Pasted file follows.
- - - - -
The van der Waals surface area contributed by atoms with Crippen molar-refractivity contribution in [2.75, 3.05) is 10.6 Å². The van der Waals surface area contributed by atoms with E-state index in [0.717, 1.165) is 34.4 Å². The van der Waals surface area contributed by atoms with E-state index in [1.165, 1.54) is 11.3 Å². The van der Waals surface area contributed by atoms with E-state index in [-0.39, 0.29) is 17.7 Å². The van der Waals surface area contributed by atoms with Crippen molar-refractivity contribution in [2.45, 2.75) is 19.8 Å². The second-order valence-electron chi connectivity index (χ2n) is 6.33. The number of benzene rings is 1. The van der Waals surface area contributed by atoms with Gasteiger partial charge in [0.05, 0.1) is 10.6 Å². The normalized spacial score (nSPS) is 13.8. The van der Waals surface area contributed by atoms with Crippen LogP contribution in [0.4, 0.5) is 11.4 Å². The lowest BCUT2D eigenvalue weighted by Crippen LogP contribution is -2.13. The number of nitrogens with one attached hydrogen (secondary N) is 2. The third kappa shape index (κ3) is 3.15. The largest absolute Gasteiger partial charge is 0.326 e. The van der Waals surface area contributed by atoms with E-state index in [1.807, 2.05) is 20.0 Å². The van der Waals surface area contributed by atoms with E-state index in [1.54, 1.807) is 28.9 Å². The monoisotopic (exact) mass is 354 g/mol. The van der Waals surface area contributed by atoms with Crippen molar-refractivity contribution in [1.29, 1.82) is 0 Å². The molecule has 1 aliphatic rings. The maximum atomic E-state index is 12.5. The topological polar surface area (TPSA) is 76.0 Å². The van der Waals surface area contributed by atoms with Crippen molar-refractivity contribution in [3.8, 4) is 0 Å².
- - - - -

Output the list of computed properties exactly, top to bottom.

The van der Waals surface area contributed by atoms with Crippen molar-refractivity contribution in [2.75, 3.05) is 10.6 Å². The van der Waals surface area contributed by atoms with E-state index in [0.717, 1.165) is 34.4 Å². The van der Waals surface area contributed by atoms with E-state index in [1.165, 1.54) is 11.3 Å². The van der Waals surface area contributed by atoms with E-state index in [-0.39, 0.29) is 17.7 Å². The van der Waals surface area contributed by atoms with Crippen molar-refractivity contribution in [2.45, 2.75) is 19.8 Å². The second-order valence-electron chi connectivity index (χ2n) is 6.33. The number of benzene rings is 1. The van der Waals surface area contributed by atoms with Gasteiger partial charge in [0.05, 0.1) is 10.6 Å². The normalized spacial score (nSPS) is 13.8. The van der Waals surface area contributed by atoms with Crippen LogP contribution in [0.4, 0.5) is 11.4 Å². The lowest BCUT2D eigenvalue weighted by Crippen LogP contribution is -2.13. The number of nitrogens with one attached hydrogen (secondary N) is 2. The third kappa shape index (κ3) is 3.15. The largest absolute Gasteiger partial charge is 0.326 e. The van der Waals surface area contributed by atoms with E-state index in [1.807, 2.05) is 20.0 Å². The van der Waals surface area contributed by atoms with E-state index in [1.54, 1.807) is 28.9 Å². The monoisotopic (exact) mass is 354 g/mol. The van der Waals surface area contributed by atoms with Crippen molar-refractivity contribution in [1.29, 1.82) is 0 Å². The molecule has 1 aliphatic rings. The maximum atomic E-state index is 12.5. The topological polar surface area (TPSA) is 76.0 Å². The van der Waals surface area contributed by atoms with Crippen molar-refractivity contribution in [3.8, 4) is 0 Å².